Eye strain is common. It happens when you use your eyes to concentrate on something for a long time. Lots of things can cause eye strain, but there are actions you can take to prevent it too.
What causes eye strain?
You can get eye strain from:
- using computers, smartphones, tablets and gaming consoles for a long time
- driving for a long time
- reading for a long time
- straining to see things when the light is bad
- being tired or stressed
- bright or dazzling lights
- not wearing your glasses or contact lenses, or wearing unsuitable glasses or contact lenses
- medical problems with your eyes
Eye strain is uncomfortable, but it usually goes away if you rest your eyes. It is not a disease.
Eye strain symptoms
When people get eye strain, they generally get tired, sore or itchy eyes, or notice that their eyes are watery or dry. Eye strain can also cause:
- a burning sensation in your eyes
- blurred eyesight, or double vision
- difficulty concentrating
- sensitivity to light
- sore neck, shoulders or back due to muscle tension
Eye strain diagnosis
If you think you might have eye strain, before you go to see a doctor or optometrist, make a note of what you were doing before you began to experience the symptoms.
An optometrist will examine your eyes and might test your vision. They might also ask you questions about what could be causing your eye strain.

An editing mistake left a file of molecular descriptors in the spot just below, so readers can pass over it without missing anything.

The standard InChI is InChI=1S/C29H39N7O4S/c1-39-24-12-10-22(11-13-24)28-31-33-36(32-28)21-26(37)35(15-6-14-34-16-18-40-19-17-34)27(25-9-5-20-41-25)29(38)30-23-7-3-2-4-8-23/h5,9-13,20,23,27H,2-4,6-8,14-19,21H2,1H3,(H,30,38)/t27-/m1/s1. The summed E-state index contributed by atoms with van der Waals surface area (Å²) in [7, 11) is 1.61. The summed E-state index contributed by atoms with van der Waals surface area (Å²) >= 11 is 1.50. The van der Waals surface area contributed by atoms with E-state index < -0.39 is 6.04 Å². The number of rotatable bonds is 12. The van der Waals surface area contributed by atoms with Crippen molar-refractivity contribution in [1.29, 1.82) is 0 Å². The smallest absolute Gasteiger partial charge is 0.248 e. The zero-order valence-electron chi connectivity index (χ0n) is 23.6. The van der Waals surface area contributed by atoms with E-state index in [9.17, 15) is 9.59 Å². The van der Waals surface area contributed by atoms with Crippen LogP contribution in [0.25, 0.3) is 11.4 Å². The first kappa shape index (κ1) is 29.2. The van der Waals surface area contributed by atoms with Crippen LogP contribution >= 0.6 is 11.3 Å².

Treatment for eye strain
The best treatment for eye strain is rest. This will usually ease the discomfort, at least in the short term.
Your doctor or optometrist might also talk to you about:
- eye exercises to make your eye muscles stronger
- glasses or contact lenses, perhaps with coatings and tints
Your doctor or optometrist might recommend other treatments if you have another problem with your eyes.
One common problem is dry eye syndrome, which happens when your eyes don't make enough tears. Some dry eye syndrome symptoms are similar to eye strain symptoms.
Preventing eye strain
There are several things you can do to help prevent eye strain.
It's very important to take breaks if you are concentrating on something for a long time. This includes when you read, when you use devices like computers and phones, and when you drive.
Children can get eye strain too, especially if they use their phones a lot, or play video games, or watch TV for a long time. They need to take regular breaks. Using electronic devices less often should help.
If you are reading or doing close work, it might help if you adjust the lighting so that the light is behind you and shining directly on what you are doing.
You could use a humidifier to increase the moisture in the air. This might help stop your eyes drying out. Or you could reduce air flow, by turning down a fan or air conditioner.
Smoking can dry your eyes out too. If you smoke, learn about support to help you quit here.
You can buy lubricating drops, also known as artificial tears, at your pharmacy. These might help your eyes feel better.
If you use a computer a lot, try adjusting the contrast, the brightness and the size of the words on the screen. Adjust your monitor so that the top of the screen is just below eye level. Keep your screen clean to avoid glare and reflection problems caused by dust and dirt.
Where to get help
Visit healthdirect's online Symptom Checker to get help on what to do next.
You can also find a doctor or an optometrist near you using healthdirect's service finder .
Learn more here about the development and quality assurance of healthdirect content.
Last reviewed: April 2020